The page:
Pakistan undone by conservative approach
Before the start of the fifth day, the contest was even and the signs pointed to a draw, but Pakistan's batting is as unpredictable as Galle's weather. Neither was supposed to behave the way they did. There was a 90% chance of rain but barely a drop fell - not until Angelo Mathews struck the winning hit, anyway. Pakistan were supposed to bat out two sessions with their six specialist batsmen and ensure safety, but what transpired wasn't so straightforward. Pakistan handed the hosts the match with their conservative approach and their subsequent dramatic slide.
The day started with calm weather and a gentle ocean lapping the Galle Stadium; in hindsight these were signs that something was about to give. Pakistan began the day 78 behind with nine wickets in hand. It wasn't a position from which they looked like losing the game, but they opened the door for Sri Lanka by switching to defensive mode.
The damage was largely self-inflicted. Ahmed Shehzad played out 62 dot balls in his 74-ball 16, Azhar Ali played out 127 dot balls out of 151, and Younis Khan kept blocking Herath before the left-arm spinner eventually dislodged him. Pakistan nibbled slowly at the deficit, and after erasing it built their lead in a drip, all the while losing wickets.
Panic set in when Azhar Ali and Misbah-ul-Haq were out in the space of three balls, leaving Pakistan effectively 29 for 6. Sarfraz Ahmed alone showed some attacking intent, and even that came too late. Sri Lanka were left chasing a mere 99. It had taken only two sessions of poor cricket for Pakistan to go from a secure position to teetering on the brink of defeat. They fought hard from there, but they were defending too soft a target.
Only rain and bad light threatened to halt Sri Lanka's march. From around a quarter past five, the light began to fade and Shehzad, standing at point, waved his arms, gesturing to the umpires that he wasn't able to see the ball, but they weren't going to fall for it.
Pakistan never meant to win, perhaps, and were only looking for a draw. Since winning by an innings here in 2000, they had lost both Tests they played in Galle, most recently in 2012 by the hefty margin of 209 runs. Misbah, before arriving in Sri Lanka, had already admitted that Galle was Sri Lanka's "hunting" venue. This observation, perhaps, foreshadowed Pakistan's approach to the Test match. It seemed they were setting out to draw it when they scored 451 runs over six sessions, but it also seemed they were succeeding in that effort; what happened on the fifth day was hard to explain.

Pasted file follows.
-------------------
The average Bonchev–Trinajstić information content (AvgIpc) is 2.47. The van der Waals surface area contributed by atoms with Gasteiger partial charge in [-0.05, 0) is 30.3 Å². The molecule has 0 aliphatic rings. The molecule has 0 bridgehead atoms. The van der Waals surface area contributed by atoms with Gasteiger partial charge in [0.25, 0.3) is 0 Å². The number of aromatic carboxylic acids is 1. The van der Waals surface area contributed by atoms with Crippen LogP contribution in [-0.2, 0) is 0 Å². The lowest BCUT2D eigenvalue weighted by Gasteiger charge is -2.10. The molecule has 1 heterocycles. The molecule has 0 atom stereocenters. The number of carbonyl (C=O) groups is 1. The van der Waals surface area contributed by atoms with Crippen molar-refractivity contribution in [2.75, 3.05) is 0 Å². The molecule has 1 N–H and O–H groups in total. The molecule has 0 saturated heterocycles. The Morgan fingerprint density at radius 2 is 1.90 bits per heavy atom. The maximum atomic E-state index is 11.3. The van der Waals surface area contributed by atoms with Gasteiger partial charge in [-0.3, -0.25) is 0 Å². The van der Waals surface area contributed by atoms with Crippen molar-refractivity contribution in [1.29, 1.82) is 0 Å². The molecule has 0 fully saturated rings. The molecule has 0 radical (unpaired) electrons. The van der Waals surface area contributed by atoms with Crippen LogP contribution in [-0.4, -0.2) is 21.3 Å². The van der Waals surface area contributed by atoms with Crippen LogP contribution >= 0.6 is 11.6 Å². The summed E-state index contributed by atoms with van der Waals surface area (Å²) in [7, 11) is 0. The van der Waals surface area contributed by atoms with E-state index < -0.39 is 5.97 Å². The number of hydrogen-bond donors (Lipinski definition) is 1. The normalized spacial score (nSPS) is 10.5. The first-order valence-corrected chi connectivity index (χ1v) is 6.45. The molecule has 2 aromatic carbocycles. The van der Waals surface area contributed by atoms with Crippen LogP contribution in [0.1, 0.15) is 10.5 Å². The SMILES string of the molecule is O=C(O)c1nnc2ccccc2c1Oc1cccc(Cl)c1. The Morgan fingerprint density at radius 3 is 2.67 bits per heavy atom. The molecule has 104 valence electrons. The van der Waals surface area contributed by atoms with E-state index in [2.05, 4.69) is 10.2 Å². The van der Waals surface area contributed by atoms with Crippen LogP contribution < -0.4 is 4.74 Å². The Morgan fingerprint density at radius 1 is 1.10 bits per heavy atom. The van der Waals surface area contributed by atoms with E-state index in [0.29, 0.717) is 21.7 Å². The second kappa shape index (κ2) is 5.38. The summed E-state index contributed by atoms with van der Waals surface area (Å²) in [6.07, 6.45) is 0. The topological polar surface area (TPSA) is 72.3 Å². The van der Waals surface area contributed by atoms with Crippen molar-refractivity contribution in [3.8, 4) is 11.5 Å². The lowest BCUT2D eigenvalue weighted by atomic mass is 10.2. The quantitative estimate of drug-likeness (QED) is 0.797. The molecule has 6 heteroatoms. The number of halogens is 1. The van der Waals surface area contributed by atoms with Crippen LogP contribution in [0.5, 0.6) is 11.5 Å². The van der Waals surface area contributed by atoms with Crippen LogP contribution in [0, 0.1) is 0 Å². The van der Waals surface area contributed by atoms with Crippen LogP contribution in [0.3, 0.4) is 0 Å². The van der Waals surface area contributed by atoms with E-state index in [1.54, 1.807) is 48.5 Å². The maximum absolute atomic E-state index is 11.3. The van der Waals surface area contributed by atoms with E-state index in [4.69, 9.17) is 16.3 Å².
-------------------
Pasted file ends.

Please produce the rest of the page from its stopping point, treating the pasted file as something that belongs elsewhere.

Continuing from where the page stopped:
During the post-match conference, Misbah didn't offer a reason for the loss, and praised Sri Lanka instead, calling them the better team. When asked why there was a need for a defensive approach when Pakistan's batsmen could have negotiated the situation while playing their natural game, he said the over-caution wasn't pre-planned.
"I think there was no strategy," Misbah said. "Our plan was to play normal cricket and whichever delivery we get we will go for runs.
"I think we got under pressure the way Sri Lankan bowlers bowled and kept us under pressure according to their field. We didn't get balls to hit. I think on the last day the match situation also gets you under pressure and you make mistakes. Look, such things do happen, you sometimes are trapped in situations and we made mistakes being under pressure."
Pakistan had stressed even before the tour began that they hadn't been playing too much Test cricket in recent months. This, they maintained, had broken their momentum since their thrilling win in the Sharjah Test in January. This indeed is the second recent instance of Pakistan losing impetus thanks to a long gap between two Test series. In 2012, they lost another series to Sri Lanka following a six-month gap after beating England 3-0 in the UAE. This time, in contrast to Pakistan's long-form dormancy, Sri Lanka were well-prepared, having played Tests against England and South Africa.
While rustiness is a genuine issue, one thing cannot be disputed. Pakistan could definitely have saved the Test. Their batsmen certainly have the talent, but the approach they adopted here wasn't in keeping with their natural style. It is time the likes of Shehzad and Azhar are given the freedom to break out of their shell. They are better off being themselves.
Umar Farooq is ESPNcricinfo's Pakistan correspondent. @kalson